Four reasons why value stocks are poised to outperform growth in 2022 — and 14 stocks to consider

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Investing is all about being in line with trends. Here’s one to be aware of by 2022: Value stocks will most likely beat their growth counterparts.

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The trend is already underway. Consider:

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*Vanguard S&P 500 Growth Index Exchange Traded Fund VOOG,
has declined 5.6 percent so far, while the Vanguard S&P 500 Value Index Fund VOOV,
is flat.

* Value groups including banks and energy stocks are crushing growth stocks like Arch Invest’s favorite names. KBW Bank Index BKX,
and Energy Select Sector SPDR ETF XLE,
are up 6%. In contrast, the ARK Innovation ETF ARKK,
has fallen by more than 13%. That ETF is full of growth darlings like Tesla TSLA,
coinbase global coin,
teldoc health tdoc,
and Zoom Video Communications ZM,

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Two price Take a look at the four forces in favor of courtesy investment experts, price development, consider it after 14 value stocks.

1. Rising interest rates favor value stocks

Too many investors value stocks using the net present value (NPV) model — especially high-growth stocks that have earnings expected in the distant future. This means that they are currently exempt using the assumed discount rate, usually TMUBMUSD10Y yield on 10-year Treasuries, the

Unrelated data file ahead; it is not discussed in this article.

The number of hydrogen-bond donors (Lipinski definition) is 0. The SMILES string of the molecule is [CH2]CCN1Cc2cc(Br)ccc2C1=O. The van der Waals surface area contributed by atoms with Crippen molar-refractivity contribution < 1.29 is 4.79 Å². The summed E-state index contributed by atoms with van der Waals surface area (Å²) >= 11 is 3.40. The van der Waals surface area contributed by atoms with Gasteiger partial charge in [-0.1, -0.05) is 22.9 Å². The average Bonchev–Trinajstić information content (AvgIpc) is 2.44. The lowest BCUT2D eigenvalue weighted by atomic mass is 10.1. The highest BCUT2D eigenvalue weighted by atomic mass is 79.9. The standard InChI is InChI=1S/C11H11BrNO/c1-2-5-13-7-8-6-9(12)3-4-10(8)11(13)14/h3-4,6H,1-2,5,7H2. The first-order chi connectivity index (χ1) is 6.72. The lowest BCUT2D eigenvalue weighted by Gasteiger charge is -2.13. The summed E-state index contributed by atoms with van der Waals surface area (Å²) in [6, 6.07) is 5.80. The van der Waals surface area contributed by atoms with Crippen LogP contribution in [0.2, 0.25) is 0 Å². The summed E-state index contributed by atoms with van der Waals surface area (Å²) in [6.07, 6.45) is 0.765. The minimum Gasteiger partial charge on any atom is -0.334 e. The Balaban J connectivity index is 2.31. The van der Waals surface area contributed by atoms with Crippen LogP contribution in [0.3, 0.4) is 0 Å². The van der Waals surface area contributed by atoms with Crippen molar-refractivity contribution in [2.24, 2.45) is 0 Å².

When the discount rate goes up, the NPV goes down.

So naturally, when 10-year yields rising, techniques to reduce performance in areas such as high-end stock cyclical, financial and energy sectors, such as the cheap stock, RBC Capital Markets strategist explains Lori Kailwasina.

Similarly, the most expensive shares Price-to-earnings (P / E) multiples tend to be correlated inversely with yields of 10-year hiking cycles of the Federal Reserve, he says. The opposite is true for value stocks.

“When the yield of 10-year-old is growing, least expensive stocks have outperformed most expensive stocks as historic,” she says.

Ed Yardeni’s 10-year yield at Yardeney Research projects could rise to 2.5% by year-end, up from about 1.79% now. If that is true, it means that the value outperformance will continue. Though there will be counter-rallies in development and technology along the way (more on this below).

The value at RBC Capital Markets increased yield that a chart is shown that historically outperformed. Light is represented by the blue line bond represents a return, and cheap stock performance relative to the dark blue line, expensive stock.

2. High inflation is positive for price Strategies

This has historically been the case, explains John Buckingham, a value manager at Kovitz Investment Group who writes The Prudent Speculator stock letter. He now hopes for a repeat. One reason for this is that fears of inflation tend to push yields on 10-year bonds, creating a detrimental NPV effect for growth names (described above).

But another aspect is at work. During times of inflation, companies with real earnings can increase profit margins by raising prices. As a group, value companies tend to be more mature, which means they have improved earnings and margins. Investors notice this, so they are attracted to those companies.

In contrast, development names are characterized by Be expected income, so they benefit less from price increases.